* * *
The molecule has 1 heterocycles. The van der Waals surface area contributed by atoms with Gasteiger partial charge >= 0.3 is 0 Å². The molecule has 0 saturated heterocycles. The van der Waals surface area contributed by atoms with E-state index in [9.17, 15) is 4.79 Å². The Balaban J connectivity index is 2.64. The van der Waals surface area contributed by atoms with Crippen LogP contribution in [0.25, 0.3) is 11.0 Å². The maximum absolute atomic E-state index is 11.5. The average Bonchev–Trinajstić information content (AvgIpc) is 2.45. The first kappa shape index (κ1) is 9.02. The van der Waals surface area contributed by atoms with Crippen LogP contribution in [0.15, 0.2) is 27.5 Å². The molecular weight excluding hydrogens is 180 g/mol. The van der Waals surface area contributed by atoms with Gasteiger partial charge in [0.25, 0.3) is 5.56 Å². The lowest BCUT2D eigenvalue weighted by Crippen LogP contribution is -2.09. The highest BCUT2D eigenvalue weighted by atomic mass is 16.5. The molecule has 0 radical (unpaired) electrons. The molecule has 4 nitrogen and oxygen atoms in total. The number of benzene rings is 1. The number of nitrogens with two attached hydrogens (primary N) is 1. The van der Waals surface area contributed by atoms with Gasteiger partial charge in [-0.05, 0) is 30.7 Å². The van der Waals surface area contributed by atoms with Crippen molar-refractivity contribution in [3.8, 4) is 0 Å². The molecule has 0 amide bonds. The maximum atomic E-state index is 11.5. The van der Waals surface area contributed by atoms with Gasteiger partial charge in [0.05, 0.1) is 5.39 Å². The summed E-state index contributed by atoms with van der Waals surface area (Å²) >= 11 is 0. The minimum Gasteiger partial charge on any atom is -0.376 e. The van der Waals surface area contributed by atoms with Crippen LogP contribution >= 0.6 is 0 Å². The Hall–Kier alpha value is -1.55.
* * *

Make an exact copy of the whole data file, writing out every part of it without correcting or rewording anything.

The molecule has 1 heterocycles. The van der Waals surface area contributed by atoms with Gasteiger partial charge >= 0.3 is 0 Å². The molecule has 0 saturated heterocycles. The van der Waals surface area contributed by atoms with E-state index in [9.17, 15) is 4.79 Å². The Balaban J connectivity index is 2.64. The van der Waals surface area contributed by atoms with Crippen LogP contribution in [0.25, 0.3) is 11.0 Å². The maximum absolute atomic E-state index is 11.5. The average Bonchev–Trinajstić information content (AvgIpc) is 2.45. The first kappa shape index (κ1) is 9.02. The van der Waals surface area contributed by atoms with Crippen LogP contribution in [0.15, 0.2) is 27.5 Å². The molecular weight excluding hydrogens is 180 g/mol. The van der Waals surface area contributed by atoms with Gasteiger partial charge in [0.25, 0.3) is 5.56 Å². The lowest BCUT2D eigenvalue weighted by Crippen LogP contribution is -2.09. The highest BCUT2D eigenvalue weighted by atomic mass is 16.5. The molecule has 0 radical (unpaired) electrons. The molecule has 4 nitrogen and oxygen atoms in total. The number of benzene rings is 1. The number of nitrogens with two attached hydrogens (primary N) is 1. The van der Waals surface area contributed by atoms with Gasteiger partial charge in [-0.05, 0) is 30.7 Å². The van der Waals surface area contributed by atoms with Crippen molar-refractivity contribution in [3.8, 4) is 0 Å². The molecule has 0 amide bonds. The maximum atomic E-state index is 11.5. The van der Waals surface area contributed by atoms with Gasteiger partial charge in [0.05, 0.1) is 5.39 Å². The summed E-state index contributed by atoms with van der Waals surface area (Å²) >= 11 is 0. The minimum Gasteiger partial charge on any atom is -0.376 e. The van der Waals surface area contributed by atoms with Crippen LogP contribution >= 0.6 is 0 Å². The Hall–Kier alpha value is -1.55.